For both the amphid and phasmid neurons, the greatest intensity of DYF-6::GFP was in the transition zone between the dendritic bodies and their ciliary endings (Figure 4). Of particular note, anterograde and, to a lesser extent, retrograde movement of GFP particles could be seen along the length of the dendritic endings of both the amphid (supplemental movie at http://www.genetics.org/supplemental/) and phasmid neurons. In the amphid neurons, the particles moved in the anterograde direction over the combined middle and distal segments of the ciliary axoneme at 0.9 ± 0.1 μm/sec (Figure 5). This rate falls within the range described for IFT of OSM-6::GFP (Snow et al. 2004) of 0.68 μm/sec in the middle segment and 1.27 μm/sec in the distal segment. IFT could be seen prior to hatching and throughout postembryonic development and adulthood.

Figure 5.
Anterograde IFT of DYF-6::GFP in the amphid neurons. Time-lapse images taken at 0.5-sec intervals show the anterograde movement of DYF-6::GFP (arrow) relative to an immobile particle at the transition zone (arrowhead). Bar, 5 μm. ...

IFT of DYF-6::GFP in dauer larvae:

Starvation and a high population density can induce a diapause, the dauer larva, which is capable of enduring harsh conditions (Riddle and Albert 1997). A return to more favorable conditions results in a molt to the fourth larval stage and a resumption of growth and development. Because an amphid neuron can affect exit from the dauer state (Bargmann and Horvitz 1991), it was of interest to determine whether or not the dendritic endings of the amphid neurons are of normal appearance and exhibit IFT in dauer larvae. Six dauer larvae from SP2730 were picked from plates exhausted of bacteria to NGM plates without bacteria, followed by a further incubation of 3 days. DYF-6::GFP was expressed in the cell bodies and in the dendritic bodies and endings of the dye-filling amphid neurons (Figure 6). Moreover, IFT could be easily seen in the dendritic endings, but there appeared to be fewer GFP particles undergoing IFT in the amphid bundles relative to that seen in non-dauer animals.

Figure 6.
Expression of DYF-6::GFP in amphid neurons of dauer larvae. (A) Accumulation of fluorescence in the dendritic endings of amphid neurons. An arrow marks the transition zone. Fainter fluorescence can be seen in the dendritic bodies (arrowhead). (B) ...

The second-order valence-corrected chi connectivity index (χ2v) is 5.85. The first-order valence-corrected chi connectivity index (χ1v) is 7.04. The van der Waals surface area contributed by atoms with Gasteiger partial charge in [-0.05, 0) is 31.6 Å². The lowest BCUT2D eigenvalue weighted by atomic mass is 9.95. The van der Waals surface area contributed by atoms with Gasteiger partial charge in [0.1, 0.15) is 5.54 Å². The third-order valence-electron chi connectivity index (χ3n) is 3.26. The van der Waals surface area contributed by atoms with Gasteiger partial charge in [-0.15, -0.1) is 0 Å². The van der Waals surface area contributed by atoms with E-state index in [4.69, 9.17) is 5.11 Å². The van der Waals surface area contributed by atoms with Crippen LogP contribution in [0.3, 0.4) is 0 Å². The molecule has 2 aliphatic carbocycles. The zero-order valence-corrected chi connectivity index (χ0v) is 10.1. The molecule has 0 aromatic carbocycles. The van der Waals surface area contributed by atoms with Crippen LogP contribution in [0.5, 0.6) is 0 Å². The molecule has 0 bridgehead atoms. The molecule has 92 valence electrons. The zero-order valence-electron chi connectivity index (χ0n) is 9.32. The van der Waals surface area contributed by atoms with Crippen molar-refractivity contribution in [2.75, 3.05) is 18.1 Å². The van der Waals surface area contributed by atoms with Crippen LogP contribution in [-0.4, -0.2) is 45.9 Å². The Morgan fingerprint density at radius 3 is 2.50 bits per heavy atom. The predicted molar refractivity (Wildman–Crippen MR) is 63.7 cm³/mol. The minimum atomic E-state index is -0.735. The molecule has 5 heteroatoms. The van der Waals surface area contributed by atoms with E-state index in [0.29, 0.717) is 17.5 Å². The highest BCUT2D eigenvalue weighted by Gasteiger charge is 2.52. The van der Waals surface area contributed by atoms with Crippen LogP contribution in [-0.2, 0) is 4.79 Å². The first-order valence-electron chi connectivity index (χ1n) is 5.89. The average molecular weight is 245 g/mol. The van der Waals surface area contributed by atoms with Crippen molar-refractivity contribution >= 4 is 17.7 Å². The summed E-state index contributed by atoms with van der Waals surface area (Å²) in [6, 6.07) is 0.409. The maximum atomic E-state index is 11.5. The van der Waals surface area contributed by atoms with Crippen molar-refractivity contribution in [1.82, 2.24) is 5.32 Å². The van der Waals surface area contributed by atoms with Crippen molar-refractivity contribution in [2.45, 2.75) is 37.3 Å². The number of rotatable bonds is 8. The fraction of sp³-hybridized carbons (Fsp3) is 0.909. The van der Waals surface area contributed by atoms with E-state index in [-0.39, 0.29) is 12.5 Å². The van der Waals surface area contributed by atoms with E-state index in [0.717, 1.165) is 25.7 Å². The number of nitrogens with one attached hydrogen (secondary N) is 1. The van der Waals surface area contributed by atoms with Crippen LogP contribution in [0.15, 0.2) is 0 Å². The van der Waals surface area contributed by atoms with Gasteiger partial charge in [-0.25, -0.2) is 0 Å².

DYF-6::GFP was also expressed in the cell and dendritic bodies of the phasmid neurons in the six dauer larvae (the dendritic bodies were often kinked, as though their linearity had been affected by shrinkage of the body during formation of the dauer state). In four of the animals, DYF-6::GFP indicated that the phasmid neurons had proper dendritic endings, and IFT of the GFP could be easily seen in the endings. In the other two animals, however, DYF-6::GFP did not provide evidence for the existence of dendritic endings for the phasmid neurons, indicating that the endings might occasionally be severely retracted or modified in dauer larvae.

The occasional failure to see dendritic endings with DYF-6::GFP might mean that the phasmid neurons are no longer exposed to the environment in such animals. This assumption was independently assessed by examining dye filling in larvae of the wild-type N2 strain that had been in the dauer state for >3 days. Following immersion in 20 μM DiD for 3.5 hr, each of seven larvae exhibited robust filling of the axons, dendrites, and cell bodies of the amphid neurons that are known to fill with DiD in non-dauer larvae. In only one of the seven animals, however, did the phasmid neurons fill robustly; in three of the animals there was no evidence of filling; in the other three animals very weak filling could be seen in one of the phasmid sensilla, with no evidence for filling of the other.

Cloning of the daf-10 gene:

The daf-10 gene was cloned on the basis of an allele, m534::Tc1, that arose spontaneously in a strain with a high rate of transposition of the Tc1 transposable element. Two independent revertants of daf-10(m534) were subsequently derived. Southern blot analysis with a probe specific for Tc1 led to the identification of a 2.1-kb EcoRI fragment unique to m534 DNA; in particular, the fragment was not present in DNA isolated from either revertant. The transposon-tagged fragment led to isolation of a genomic λ-clone whose position on the physical map agreed well with the genetic mapping of daf-10. The λ-clone, which was presumed to contain the gene, maps to a cosmid clone, K09F8. Micro-injection of this clone led to the formation of extrachromosomal arrays that fully rescued the dye-filling defect of the daf-10 mutant. Micro-injection of subclones of this cosmid indicated that daf-10 corresponds to F23B2.4 (Figure 7A). Furthermore, F23B2.4 is altered in DNA isolated from mutants that originated from EMS mutageneses: p821 is a G-to-A transition at the 3′ splice site of exon 13 (Figure 7B) and e1387 is a C-to-T transition that changes a CAA codon (amino acid 892, Q) to TAA in exon 15.

Figure 7.
The daf-10 gene. (A) A schematic of the mRNA structure of daf-10. Another gene, flp-1 (F23B2.5), is located within the first intron of daf-10 (shaded arrow). The positions of the two sequenced daf-10 mutations, p821 and e1387, are shown. (B) The position ...